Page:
Brigham Young and his family lived in the area of Mendon, New York, in the early 1830s. It was while living in Mendon that Young joined The Church of Jesus Christ of Latter-day Saints (then Church of Christ). He and his family evidently settled on part of a farm owned by his father, John Young.
According to the late J. Sheldon Fisher, once a local of the Mendon area, Brigham Young had a shop powered by a waterwheel with a living space above the shop. Fisher, who passed away 2002, conducted archaeological digs on the property and housed some of the artifacts he uncovered in the nearby Valentown Museum.
There is a former church in Mendon, still extant, that has been used as a restaurant. According to the building's owner in 2013, that structure's provenance claimed that Young attended church services there before his conversion to the LDS Church.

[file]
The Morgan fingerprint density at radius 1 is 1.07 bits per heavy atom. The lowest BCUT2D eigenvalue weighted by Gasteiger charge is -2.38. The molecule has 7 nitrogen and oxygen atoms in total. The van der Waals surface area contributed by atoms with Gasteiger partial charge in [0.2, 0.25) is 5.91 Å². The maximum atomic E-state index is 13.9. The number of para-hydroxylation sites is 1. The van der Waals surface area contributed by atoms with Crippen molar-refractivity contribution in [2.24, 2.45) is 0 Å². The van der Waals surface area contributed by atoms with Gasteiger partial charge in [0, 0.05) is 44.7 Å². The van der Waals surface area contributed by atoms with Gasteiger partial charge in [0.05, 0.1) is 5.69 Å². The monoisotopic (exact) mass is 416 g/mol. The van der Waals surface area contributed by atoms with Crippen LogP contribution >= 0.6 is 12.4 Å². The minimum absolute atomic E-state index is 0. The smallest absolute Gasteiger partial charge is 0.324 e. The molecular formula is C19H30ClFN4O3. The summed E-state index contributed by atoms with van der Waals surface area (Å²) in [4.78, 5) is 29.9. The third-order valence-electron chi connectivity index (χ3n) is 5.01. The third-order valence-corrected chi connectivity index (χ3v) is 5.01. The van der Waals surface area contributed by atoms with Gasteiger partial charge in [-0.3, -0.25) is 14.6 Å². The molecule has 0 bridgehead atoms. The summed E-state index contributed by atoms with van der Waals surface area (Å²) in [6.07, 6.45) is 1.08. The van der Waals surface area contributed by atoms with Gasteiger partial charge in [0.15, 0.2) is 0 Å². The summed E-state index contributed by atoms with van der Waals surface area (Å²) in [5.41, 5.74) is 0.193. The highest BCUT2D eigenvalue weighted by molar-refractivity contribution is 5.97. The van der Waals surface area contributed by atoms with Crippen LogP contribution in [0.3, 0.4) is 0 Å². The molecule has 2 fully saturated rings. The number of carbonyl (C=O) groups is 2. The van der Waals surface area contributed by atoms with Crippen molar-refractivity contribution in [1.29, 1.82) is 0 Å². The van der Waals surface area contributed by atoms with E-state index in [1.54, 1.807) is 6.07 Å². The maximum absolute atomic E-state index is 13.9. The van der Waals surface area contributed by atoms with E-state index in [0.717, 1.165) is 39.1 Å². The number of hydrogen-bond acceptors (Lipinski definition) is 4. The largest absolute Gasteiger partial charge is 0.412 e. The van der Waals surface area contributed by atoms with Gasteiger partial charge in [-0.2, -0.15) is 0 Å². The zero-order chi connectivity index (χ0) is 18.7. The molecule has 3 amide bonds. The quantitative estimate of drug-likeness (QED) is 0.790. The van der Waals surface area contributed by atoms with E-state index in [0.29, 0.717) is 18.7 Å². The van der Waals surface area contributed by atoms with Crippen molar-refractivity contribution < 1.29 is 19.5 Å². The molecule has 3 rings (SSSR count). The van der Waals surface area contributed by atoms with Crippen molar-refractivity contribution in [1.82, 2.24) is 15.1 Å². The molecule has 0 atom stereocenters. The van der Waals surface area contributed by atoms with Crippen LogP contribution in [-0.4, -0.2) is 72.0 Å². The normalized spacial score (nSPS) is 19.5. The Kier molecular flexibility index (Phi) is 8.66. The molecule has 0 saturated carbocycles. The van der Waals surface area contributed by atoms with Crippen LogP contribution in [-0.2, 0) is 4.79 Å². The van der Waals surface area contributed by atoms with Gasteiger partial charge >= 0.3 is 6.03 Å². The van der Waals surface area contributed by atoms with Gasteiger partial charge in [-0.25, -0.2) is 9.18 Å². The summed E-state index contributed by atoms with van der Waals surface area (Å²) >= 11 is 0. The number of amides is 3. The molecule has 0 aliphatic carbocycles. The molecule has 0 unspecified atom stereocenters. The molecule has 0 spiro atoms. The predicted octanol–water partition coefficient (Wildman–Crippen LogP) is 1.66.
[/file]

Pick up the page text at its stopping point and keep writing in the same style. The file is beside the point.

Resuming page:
Nearby is a wood-framed structure that has survived since the early 1830s when Young lived in Mendon. According to Larry C. Porter in "Sacred Places, Vol. 2," this building at that time was the village’s general store. Porter notes that surviving ledgers list some of Young’s business transactions that occurred there. A branch of the LDS Church in Mendon grew to some 60 members.
By late 1833, most of those new converts of Mendon, including Young, Heber C. Kimball and their families, had left the area to join Joseph Smith and the Saints in Kirtland, Ohio, according to "Living in a Chapter of History" by Marjorie H. Rice, Ensign, October 2007.
Kenneth Mays is a board member of the Mormon Historic Sites Foundation and a retired instructor in the LDS Church’s Department of Seminaries and Institutes.